New research has suggested that bacteria that live in the human mouth could work as model organisms that can help us find new antibiotics. The human body host microorganisms in many places. Studies have indicated that at least 700 species of bacteria live in the human mouth. We still don't know a lot about many of these microbes, however. The mouth can be a harsh environment; cells that line the inner surface of the oral cavity are being shed constantly, and saliva is always moving and flowing around. Bacteria that need to attach to something have a difficult time staying there.
Bacteria in the Neisseriaceae family have found ways to multiply and thrive in the human mouth, however. Many Neisseriaceae are rod-shaped bacteria, and usually, bacteria that are shaped like rods divide into new cells along a transverse axis, then detach from each other. But Neisseriaceae divide along a longitudinal axis, and after division, the two new cells remain attached to each other, as segmented filaments. Some cells in that filament can take on new shapes, and might perform special functions for the larger filament, the researchers suggested.
Multicellularity is seen in higher order organisms, and in bacterial communities, it may enable cooperation. Biofilms, for example, can take on properties that individual microbial cells don't have. The cells Neisseriaceae filaments might be able to divide duties and survive times of starvation by sticking together, for example.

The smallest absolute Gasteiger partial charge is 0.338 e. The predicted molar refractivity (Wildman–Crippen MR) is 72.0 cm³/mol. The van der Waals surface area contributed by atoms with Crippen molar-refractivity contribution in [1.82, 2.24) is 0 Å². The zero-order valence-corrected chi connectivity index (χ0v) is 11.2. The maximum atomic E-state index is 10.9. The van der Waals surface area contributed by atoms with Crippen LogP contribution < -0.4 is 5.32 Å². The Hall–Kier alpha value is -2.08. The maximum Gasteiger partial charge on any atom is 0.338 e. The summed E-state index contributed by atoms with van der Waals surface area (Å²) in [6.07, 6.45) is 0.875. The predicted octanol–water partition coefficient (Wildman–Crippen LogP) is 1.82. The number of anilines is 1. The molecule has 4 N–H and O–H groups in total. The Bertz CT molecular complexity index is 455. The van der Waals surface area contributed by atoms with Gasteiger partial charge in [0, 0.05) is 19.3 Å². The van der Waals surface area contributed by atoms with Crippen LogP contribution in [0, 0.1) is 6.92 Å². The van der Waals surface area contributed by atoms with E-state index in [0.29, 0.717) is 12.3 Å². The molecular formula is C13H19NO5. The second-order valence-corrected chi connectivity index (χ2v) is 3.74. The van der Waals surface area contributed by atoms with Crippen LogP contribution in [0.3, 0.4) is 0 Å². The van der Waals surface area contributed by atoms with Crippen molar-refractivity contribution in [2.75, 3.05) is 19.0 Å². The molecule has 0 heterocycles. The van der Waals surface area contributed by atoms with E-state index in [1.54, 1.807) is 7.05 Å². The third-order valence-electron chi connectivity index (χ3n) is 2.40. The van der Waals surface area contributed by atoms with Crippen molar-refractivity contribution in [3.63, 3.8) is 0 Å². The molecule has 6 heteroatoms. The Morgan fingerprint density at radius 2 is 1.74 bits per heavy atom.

With electron microscopy, the investigators assessed the shape of cells across the Neisseriaceae family, including two standard cell shapes (rod and coccus), as well as the filaments. The analysis showed that the filamentous, longitudinally dividing Neisseriaceae evolved out of rod bacteria.
The scientists were also able to identify the genes that enable the Neisseriaceae bacteria to divide this way. When they introduced these genes into rod bacteria that divide in the typical way, the cells took on a longer, thinner shape. They did not take on multicellular characteristics, however.
The work has been reported in Nature Communications.
"We speculate that in the course of evolution, through a reworking of the elongation and division processes, the cell shape changed, perhaps to better thrive in the oral cavity," suggested study co-leader and microbial geneticist Frédéric Veyrier of the Institut national de la recherche scientifique (INRS).
The scientists also suggested that oral Neisseriaceae bacteria could work as model organisms in the hunt for new antibiotic targets. Knowing more about the morphology of cells and how they work with one another can give scientists more targets to aim for when designing new antibiotics.